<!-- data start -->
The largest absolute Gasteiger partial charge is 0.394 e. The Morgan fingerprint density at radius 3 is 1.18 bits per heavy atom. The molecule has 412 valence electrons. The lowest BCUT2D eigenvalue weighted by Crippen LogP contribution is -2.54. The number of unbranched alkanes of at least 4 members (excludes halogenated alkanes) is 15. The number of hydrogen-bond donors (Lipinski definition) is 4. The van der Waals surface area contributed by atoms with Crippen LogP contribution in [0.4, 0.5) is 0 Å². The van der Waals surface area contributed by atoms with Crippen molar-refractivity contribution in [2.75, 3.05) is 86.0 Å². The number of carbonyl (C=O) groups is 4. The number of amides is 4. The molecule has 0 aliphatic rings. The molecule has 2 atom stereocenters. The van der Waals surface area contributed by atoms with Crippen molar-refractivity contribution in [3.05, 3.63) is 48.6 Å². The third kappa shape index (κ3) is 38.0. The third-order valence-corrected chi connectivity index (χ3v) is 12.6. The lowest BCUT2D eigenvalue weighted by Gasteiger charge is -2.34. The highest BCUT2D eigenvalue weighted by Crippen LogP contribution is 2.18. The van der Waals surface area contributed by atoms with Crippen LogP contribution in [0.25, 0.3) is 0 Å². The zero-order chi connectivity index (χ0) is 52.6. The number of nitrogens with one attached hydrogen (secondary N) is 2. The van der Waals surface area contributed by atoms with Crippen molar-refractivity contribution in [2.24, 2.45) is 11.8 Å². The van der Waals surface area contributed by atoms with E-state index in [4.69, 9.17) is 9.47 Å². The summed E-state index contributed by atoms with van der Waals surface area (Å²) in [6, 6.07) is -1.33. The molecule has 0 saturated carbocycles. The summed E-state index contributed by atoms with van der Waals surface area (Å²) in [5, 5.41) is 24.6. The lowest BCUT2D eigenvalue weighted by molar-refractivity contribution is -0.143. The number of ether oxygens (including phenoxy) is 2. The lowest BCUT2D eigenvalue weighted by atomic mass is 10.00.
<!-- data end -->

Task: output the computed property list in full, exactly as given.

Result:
The largest absolute Gasteiger partial charge is 0.394 e. The Morgan fingerprint density at radius 3 is 1.18 bits per heavy atom. The molecule has 412 valence electrons. The lowest BCUT2D eigenvalue weighted by Crippen LogP contribution is -2.54. The number of unbranched alkanes of at least 4 members (excludes halogenated alkanes) is 15. The number of hydrogen-bond donors (Lipinski definition) is 4. The van der Waals surface area contributed by atoms with Crippen LogP contribution in [0.4, 0.5) is 0 Å². The van der Waals surface area contributed by atoms with Crippen molar-refractivity contribution in [2.75, 3.05) is 86.0 Å². The number of carbonyl (C=O) groups is 4. The number of amides is 4. The molecule has 0 aliphatic rings. The molecule has 2 atom stereocenters. The van der Waals surface area contributed by atoms with Crippen molar-refractivity contribution in [3.05, 3.63) is 48.6 Å². The third kappa shape index (κ3) is 38.0. The third-order valence-corrected chi connectivity index (χ3v) is 12.6. The lowest BCUT2D eigenvalue weighted by Gasteiger charge is -2.34. The highest BCUT2D eigenvalue weighted by Crippen LogP contribution is 2.18. The van der Waals surface area contributed by atoms with Crippen LogP contribution in [0.25, 0.3) is 0 Å². The zero-order chi connectivity index (χ0) is 52.6. The number of nitrogens with one attached hydrogen (secondary N) is 2. The van der Waals surface area contributed by atoms with Crippen molar-refractivity contribution in [2.24, 2.45) is 11.8 Å². The van der Waals surface area contributed by atoms with E-state index in [4.69, 9.17) is 9.47 Å². The summed E-state index contributed by atoms with van der Waals surface area (Å²) in [6, 6.07) is -1.33. The molecule has 0 saturated carbocycles. The summed E-state index contributed by atoms with van der Waals surface area (Å²) in [5, 5.41) is 24.6. The lowest BCUT2D eigenvalue weighted by molar-refractivity contribution is -0.143. The number of ether oxygens (including phenoxy) is 2. The lowest BCUT2D eigenvalue weighted by atomic mass is 10.00.